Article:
By Rowan Scarborough
Congressional Democrats are pushing for the appointment of a party loyalist and frequent critic of President George W. Bush to a powerful government watchdog post that historically has gone to nonpartisan nominees.
The post is comptroller general of the United States, who directs the Government Accountability Office (GAO), often called Congress' auditor. At the request of lawmakers, it has wide power to investigate all government functions, and its written reports and testimony can mean life or death for government programs.
A special congressional selection commission typically compiles a bipartisan list of recommendations and sends it to the president, who chooses a nominee from the list for Senate approval to a 15-year term.
But bipartisan talks broke off for the current GAO opening. Democrats, led by House Speaker Nancy Pelosi of California and Senate Majority Leader Harry Reid of Nevada, unilaterally sent a letter to President Obama listing four names.
Republicans say the Democrats abandoned bipartisanship because they want the job to go to Linda Bilmes, a former Clinton administration political appointee and current Harvard University professor.
Republicans supported the three others on the Democrats' list — Rep. Todd R. Platts, Pennsylvania Republican; acting GAO chief Gene L. Dodaro; and former Assistant Comptroller General Ira Goldstein — but not Ms. Bilmes, a registered Democrat. They say the fact that Democrats took the extraordinary step of recommending Ms. Bilmes anyway shows they want her in the traditionally independent job.
"President Obama has a choice to make," said Rep. Darrell Issa of California, a GAO selection panel member and the senior Republican on the House Oversight and Government Reform Committee. "He can either follow the unfortunate and partisan path put forward by congressional Democrats and nominate an ideologue like Linda Bilmes or he can uphold GAO's appropriate role as a nonpartisan and neutral broker. At the end of the day, the politicization of the GAO will be met with hostility and will not withstand Senate confirmation."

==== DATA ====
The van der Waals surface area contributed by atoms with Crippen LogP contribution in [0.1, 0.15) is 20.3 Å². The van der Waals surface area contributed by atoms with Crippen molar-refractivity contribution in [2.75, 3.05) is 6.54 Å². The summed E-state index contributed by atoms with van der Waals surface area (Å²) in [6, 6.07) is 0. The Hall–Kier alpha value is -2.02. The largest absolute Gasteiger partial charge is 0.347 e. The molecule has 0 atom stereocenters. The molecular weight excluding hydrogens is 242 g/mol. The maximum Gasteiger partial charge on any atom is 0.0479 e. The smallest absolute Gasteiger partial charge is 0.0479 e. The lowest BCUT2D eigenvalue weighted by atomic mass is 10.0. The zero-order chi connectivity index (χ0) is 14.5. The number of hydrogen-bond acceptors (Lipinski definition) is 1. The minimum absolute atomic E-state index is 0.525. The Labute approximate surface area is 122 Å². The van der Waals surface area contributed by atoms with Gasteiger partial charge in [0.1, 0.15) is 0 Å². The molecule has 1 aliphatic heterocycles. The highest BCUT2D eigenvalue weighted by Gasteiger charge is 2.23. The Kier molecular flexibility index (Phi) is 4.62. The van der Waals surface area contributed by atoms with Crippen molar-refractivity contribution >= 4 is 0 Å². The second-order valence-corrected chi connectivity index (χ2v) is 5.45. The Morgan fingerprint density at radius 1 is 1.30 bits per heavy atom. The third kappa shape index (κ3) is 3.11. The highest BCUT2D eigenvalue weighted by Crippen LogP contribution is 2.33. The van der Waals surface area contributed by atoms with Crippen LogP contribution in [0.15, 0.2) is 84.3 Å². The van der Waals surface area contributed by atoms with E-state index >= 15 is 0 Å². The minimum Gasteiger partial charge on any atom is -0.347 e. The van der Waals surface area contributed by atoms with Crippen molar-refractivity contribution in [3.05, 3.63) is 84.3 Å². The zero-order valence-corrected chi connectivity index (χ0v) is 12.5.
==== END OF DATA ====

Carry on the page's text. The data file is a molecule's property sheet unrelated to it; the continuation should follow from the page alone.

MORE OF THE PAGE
Jim Manley, a spokesman for Mr. Reid, tells a different story. He said Republican staff members blocked the process.
"Democrats and Republicans had been working diligently to find a group of candidates on which all members could agree," Mr. Manley said in an e-mail to The Washington Times. "We reached an impasse and Democrats agreed on a slate of candidates — Dodaro, Goldstein, Bilmes, and Platts. It was a bipartisan list. We've got a Republican member of Congress on there. We presented the list to the Republican leadership on March 9 to give them a slate of candidates that the Dems could agree on. We asked for their input or if there were other people that they wanted to put on the list. We received no constructive feedback on our list, only claims that they couldn't get this in front of their bosses. — We followed up several times over the next two weeks before finally sending out a Democratic list on March 23."
The complaints against Ms. Bilmes: